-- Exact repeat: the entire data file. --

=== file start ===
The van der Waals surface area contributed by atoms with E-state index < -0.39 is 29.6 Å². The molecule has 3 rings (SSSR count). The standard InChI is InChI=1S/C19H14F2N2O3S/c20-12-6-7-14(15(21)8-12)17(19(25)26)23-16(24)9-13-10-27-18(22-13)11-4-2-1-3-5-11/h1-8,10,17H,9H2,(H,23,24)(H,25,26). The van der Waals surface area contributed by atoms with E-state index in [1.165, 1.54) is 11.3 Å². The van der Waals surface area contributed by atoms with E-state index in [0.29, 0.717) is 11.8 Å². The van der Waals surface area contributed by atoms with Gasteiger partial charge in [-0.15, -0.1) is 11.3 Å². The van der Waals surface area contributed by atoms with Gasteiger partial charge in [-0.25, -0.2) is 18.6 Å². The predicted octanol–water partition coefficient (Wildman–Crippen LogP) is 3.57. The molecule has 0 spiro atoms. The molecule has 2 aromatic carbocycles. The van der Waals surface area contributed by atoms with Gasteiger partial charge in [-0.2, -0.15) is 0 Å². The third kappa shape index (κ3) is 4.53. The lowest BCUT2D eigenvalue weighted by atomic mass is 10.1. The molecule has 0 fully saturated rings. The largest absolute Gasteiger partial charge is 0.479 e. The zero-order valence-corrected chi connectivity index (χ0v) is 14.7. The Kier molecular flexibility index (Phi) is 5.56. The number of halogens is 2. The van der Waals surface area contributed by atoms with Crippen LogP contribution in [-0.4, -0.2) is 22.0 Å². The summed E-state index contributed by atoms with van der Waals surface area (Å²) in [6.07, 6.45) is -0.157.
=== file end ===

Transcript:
The van der Waals surface area contributed by atoms with E-state index < -0.39 is 29.6 Å². The molecule has 3 rings (SSSR count). The standard InChI is InChI=1S/C19H14F2N2O3S/c20-12-6-7-14(15(21)8-12)17(19(25)26)23-16(24)9-13-10-27-18(22-13)11-4-2-1-3-5-11/h1-8,10,17H,9H2,(H,23,24)(H,25,26). The van der Waals surface area contributed by atoms with E-state index in [1.165, 1.54) is 11.3 Å². The van der Waals surface area contributed by atoms with E-state index in [0.29, 0.717) is 11.8 Å². The van der Waals surface area contributed by atoms with Gasteiger partial charge in [-0.15, -0.1) is 11.3 Å². The van der Waals surface area contributed by atoms with Gasteiger partial charge in [-0.25, -0.2) is 18.6 Å². The predicted octanol–water partition coefficient (Wildman–Crippen LogP) is 3.57. The molecule has 0 spiro atoms. The molecule has 2 aromatic carbocycles. The van der Waals surface area contributed by atoms with Gasteiger partial charge in [-0.2, -0.15) is 0 Å². The third kappa shape index (κ3) is 4.53. The lowest BCUT2D eigenvalue weighted by atomic mass is 10.1. The molecule has 0 fully saturated rings. The largest absolute Gasteiger partial charge is 0.479 e. The zero-order valence-corrected chi connectivity index (χ0v) is 14.7. The Kier molecular flexibility index (Phi) is 5.56. The number of halogens is 2. The van der Waals surface area contributed by atoms with Crippen LogP contribution in [-0.4, -0.2) is 22.0 Å². The summed E-state index contributed by atoms with van der Waals surface area (Å²) in [6.07, 6.45) is -0.157.